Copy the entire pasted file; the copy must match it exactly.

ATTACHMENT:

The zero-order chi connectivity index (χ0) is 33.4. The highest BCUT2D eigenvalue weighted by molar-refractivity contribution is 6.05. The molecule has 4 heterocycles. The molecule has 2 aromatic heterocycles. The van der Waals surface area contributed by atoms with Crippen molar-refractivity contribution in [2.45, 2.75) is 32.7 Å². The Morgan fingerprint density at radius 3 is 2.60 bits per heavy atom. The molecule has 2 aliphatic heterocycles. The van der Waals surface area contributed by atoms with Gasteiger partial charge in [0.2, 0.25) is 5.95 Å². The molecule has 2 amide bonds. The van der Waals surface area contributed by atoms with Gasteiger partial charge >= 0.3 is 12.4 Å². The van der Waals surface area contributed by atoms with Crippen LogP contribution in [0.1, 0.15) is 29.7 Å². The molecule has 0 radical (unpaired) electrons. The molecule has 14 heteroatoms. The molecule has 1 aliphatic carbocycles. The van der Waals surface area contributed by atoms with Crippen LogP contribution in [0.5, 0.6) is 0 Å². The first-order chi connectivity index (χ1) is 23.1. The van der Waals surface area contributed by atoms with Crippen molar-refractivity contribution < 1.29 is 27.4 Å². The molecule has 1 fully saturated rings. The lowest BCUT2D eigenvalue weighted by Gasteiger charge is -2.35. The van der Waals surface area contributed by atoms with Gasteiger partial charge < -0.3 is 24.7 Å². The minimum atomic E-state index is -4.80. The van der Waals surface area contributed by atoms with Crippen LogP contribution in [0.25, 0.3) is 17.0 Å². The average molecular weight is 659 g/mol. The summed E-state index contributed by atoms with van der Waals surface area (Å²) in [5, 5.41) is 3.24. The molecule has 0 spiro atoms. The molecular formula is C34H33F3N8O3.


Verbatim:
The zero-order chi connectivity index (χ0) is 33.4. The highest BCUT2D eigenvalue weighted by molar-refractivity contribution is 6.05. The molecule has 4 heterocycles. The molecule has 2 aromatic heterocycles. The van der Waals surface area contributed by atoms with Crippen molar-refractivity contribution in [2.45, 2.75) is 32.7 Å². The Morgan fingerprint density at radius 3 is 2.60 bits per heavy atom. The molecule has 2 aliphatic heterocycles. The van der Waals surface area contributed by atoms with Gasteiger partial charge in [0.2, 0.25) is 5.95 Å². The molecule has 2 amide bonds. The van der Waals surface area contributed by atoms with Gasteiger partial charge >= 0.3 is 12.4 Å². The van der Waals surface area contributed by atoms with Crippen LogP contribution in [0.1, 0.15) is 29.7 Å². The molecule has 0 radical (unpaired) electrons. The molecule has 14 heteroatoms. The molecule has 1 aliphatic carbocycles. The van der Waals surface area contributed by atoms with Crippen LogP contribution in [0.5, 0.6) is 0 Å². The first-order chi connectivity index (χ1) is 23.1. The van der Waals surface area contributed by atoms with Crippen molar-refractivity contribution < 1.29 is 27.4 Å². The molecule has 1 fully saturated rings. The lowest BCUT2D eigenvalue weighted by Gasteiger charge is -2.35. The van der Waals surface area contributed by atoms with Gasteiger partial charge < -0.3 is 24.7 Å². The minimum atomic E-state index is -4.80. The van der Waals surface area contributed by atoms with Crippen LogP contribution in [0.25, 0.3) is 17.0 Å². The average molecular weight is 659 g/mol. The summed E-state index contributed by atoms with van der Waals surface area (Å²) in [5, 5.41) is 3.24. The molecule has 0 spiro atoms. The molecular formula is C34H33F3N8O3.